Technically, I’ve got water in my eustachian tube, and not my ear canal. It’s been in there since I went snorkeling 6 days ago. Needless to say, it’s starting to drive me a little batty.
It’s salt water, but otherwise very clean - and yes, St John is beautiful this time of year. No earaches or infections yet, but I suspect the longer this water is in there, the greater the risk of infection. Google produces a lot of informational pages about earaches in school children - not much use to a 32 year old engineer.
Presumably my condition will correct itself in time. But if anybody has any home remedies for clearing water out of your eustachian tube, I’d really appreciate it. Has anyone invented the nano-Q-Tip yet? Thanks…
Stand at the end of the bed or next to a chair and grab the footboard or chair back for balance. Turn your head so the ear with water is facing down. Vigorously shake your opposing leg as high off the ground as is comfortable. Do this several times an hour. When you sleep the water should drain.
Yes! There is a cheap home remedy. When I was a child, my pediatrician instructed my mother to use this concoction to prevent swimmer’s ear.
It was great for drying up the water that remained in the ear after being submerged in water.
2 parts white vinegar
1 part Isopropyl rubbing alcohol.
drop several drops into your ear, let sit for 30 to 60 seconds, then let it drain.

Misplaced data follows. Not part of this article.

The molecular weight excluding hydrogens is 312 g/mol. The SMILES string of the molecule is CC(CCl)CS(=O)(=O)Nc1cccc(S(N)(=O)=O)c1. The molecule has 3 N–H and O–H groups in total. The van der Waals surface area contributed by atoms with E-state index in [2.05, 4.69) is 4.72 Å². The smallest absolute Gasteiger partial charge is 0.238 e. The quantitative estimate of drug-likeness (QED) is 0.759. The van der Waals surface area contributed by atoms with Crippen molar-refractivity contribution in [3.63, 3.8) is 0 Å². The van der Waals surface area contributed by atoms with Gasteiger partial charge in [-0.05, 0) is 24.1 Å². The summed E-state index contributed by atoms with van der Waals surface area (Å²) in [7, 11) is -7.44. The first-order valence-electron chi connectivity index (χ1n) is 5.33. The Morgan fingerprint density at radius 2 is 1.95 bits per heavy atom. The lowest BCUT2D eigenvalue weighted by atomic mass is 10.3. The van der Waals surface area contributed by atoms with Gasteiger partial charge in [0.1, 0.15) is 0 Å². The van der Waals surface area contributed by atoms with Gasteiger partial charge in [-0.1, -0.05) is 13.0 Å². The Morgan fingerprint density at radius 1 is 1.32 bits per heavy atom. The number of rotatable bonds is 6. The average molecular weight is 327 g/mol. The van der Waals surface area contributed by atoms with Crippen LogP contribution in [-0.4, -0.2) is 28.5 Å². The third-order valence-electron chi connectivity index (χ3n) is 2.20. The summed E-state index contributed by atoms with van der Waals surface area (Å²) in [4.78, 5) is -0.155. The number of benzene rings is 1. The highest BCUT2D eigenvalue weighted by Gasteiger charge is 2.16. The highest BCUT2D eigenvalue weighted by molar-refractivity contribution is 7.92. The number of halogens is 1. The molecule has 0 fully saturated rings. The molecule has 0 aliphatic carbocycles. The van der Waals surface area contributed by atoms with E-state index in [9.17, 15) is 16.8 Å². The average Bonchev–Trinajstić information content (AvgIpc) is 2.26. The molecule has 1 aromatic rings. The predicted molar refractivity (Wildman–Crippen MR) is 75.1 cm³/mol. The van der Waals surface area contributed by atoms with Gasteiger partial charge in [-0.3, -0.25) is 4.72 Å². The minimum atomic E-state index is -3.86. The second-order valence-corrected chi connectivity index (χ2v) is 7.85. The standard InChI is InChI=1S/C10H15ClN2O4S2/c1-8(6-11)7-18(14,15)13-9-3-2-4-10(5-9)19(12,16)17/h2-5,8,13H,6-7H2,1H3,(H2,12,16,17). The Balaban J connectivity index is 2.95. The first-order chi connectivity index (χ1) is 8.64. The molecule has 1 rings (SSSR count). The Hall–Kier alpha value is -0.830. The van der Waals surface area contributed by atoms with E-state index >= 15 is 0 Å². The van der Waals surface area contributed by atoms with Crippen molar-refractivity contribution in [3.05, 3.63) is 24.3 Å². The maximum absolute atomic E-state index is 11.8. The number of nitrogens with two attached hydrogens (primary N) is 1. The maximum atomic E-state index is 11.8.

repeat with other ear.
In your case, you may want to do this a couple of times a day until you feel like the water has dried up.
Obligatory IANAD disclaimer. You may want to talk to your doc or a nurse.
You can also just use straight rubbing alcohol. They sell a “Swimmer’s Ear” type of tube in most pharmacies, except the label says it’s 95% rubbing alcohol. I use that most of the time. Just put a couple of drops in then turn your head and it should go away. I get this all the time when I swim and hate it.
I use a similar concoction except I reverse the proportions for each ingredient. The alcohol is used for its drying properties, so you want more of that. The vinegar is only there to help control fungal and whatnot growth and is less impotant.
I swim about five times a week, so I have this problem a lot. I find it helps to lie down on your side and tilt your nose slightly more downward than the rest of your head–I use a pillow so I don’t end up mashing my nose into my bed. Note: by downward, I mean towards the ground, not angling your nose towards your feet.
If the water’s really in your eustachian tube, a steroid-based nasal spray might help. I had what my doctor termed “eustachian tube dysfunction” earlier this year and was prescribed Flonase, which worked wonders.
Your OP stated that the water was “in my eustachian tube, and not my ear canal”. Since the Eustachian is on the inside of the eardrum, most of the suggestions so far would be ineffective (although alcohol is always appealing, if applied correctly… )
I second the recommendation of Ca3799 for an antihistamine, but add that this might also merit a visit to your MD. Onging problems with the workings of the inner ear can be serious, leading to permanent vertigo and/or deafness.
Hmm - Flonaise. By an amazing coincidence, I have a new, unopened sample spray bottle of Flonaise I got from an ENT-MD a few months ago. I used the first bottle, and never opened the second. I’ll give that a try and hope for the best. If that doesn’t work, I’ll check with a professional (no offense, y’all) on Friday. 10 days is long enough to deal with this.
Hey - swimmers/skin divers: Do they make ear plugs specifically designed to stop water, and maybe even the inner ear pain from deep dives? Applying counterpressure by plugging my nose and mouth and blowing didn’t always work. Thanks…